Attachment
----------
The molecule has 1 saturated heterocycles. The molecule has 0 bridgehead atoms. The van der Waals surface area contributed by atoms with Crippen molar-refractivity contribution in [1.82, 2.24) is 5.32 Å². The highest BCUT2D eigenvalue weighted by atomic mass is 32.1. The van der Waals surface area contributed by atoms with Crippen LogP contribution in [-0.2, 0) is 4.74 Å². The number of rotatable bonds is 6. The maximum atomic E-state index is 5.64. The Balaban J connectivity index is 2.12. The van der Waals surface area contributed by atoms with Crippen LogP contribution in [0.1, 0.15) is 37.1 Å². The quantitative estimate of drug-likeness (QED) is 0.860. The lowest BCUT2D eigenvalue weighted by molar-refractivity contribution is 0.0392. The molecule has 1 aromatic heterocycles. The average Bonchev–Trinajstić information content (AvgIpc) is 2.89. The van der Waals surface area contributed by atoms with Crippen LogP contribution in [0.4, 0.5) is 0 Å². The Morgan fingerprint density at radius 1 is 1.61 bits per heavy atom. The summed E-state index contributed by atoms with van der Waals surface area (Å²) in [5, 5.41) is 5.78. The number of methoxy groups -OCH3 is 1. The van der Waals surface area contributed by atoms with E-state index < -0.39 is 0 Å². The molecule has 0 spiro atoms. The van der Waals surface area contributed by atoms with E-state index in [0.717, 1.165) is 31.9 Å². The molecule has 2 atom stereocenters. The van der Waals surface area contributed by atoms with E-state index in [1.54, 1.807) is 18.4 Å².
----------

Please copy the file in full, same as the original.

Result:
The molecule has 1 saturated heterocycles. The molecule has 0 bridgehead atoms. The van der Waals surface area contributed by atoms with Crippen molar-refractivity contribution in [1.82, 2.24) is 5.32 Å². The highest BCUT2D eigenvalue weighted by atomic mass is 32.1. The van der Waals surface area contributed by atoms with Crippen LogP contribution in [-0.2, 0) is 4.74 Å². The number of rotatable bonds is 6. The maximum atomic E-state index is 5.64. The Balaban J connectivity index is 2.12. The van der Waals surface area contributed by atoms with Crippen LogP contribution in [0.1, 0.15) is 37.1 Å². The quantitative estimate of drug-likeness (QED) is 0.860. The lowest BCUT2D eigenvalue weighted by molar-refractivity contribution is 0.0392. The molecule has 1 aromatic heterocycles. The average Bonchev–Trinajstić information content (AvgIpc) is 2.89. The van der Waals surface area contributed by atoms with Crippen LogP contribution in [0.4, 0.5) is 0 Å². The Morgan fingerprint density at radius 1 is 1.61 bits per heavy atom. The summed E-state index contributed by atoms with van der Waals surface area (Å²) in [5, 5.41) is 5.78. The number of methoxy groups -OCH3 is 1. The van der Waals surface area contributed by atoms with E-state index < -0.39 is 0 Å². The molecule has 0 spiro atoms. The van der Waals surface area contributed by atoms with E-state index in [0.717, 1.165) is 31.9 Å². The molecule has 2 atom stereocenters. The van der Waals surface area contributed by atoms with E-state index in [1.54, 1.807) is 18.4 Å².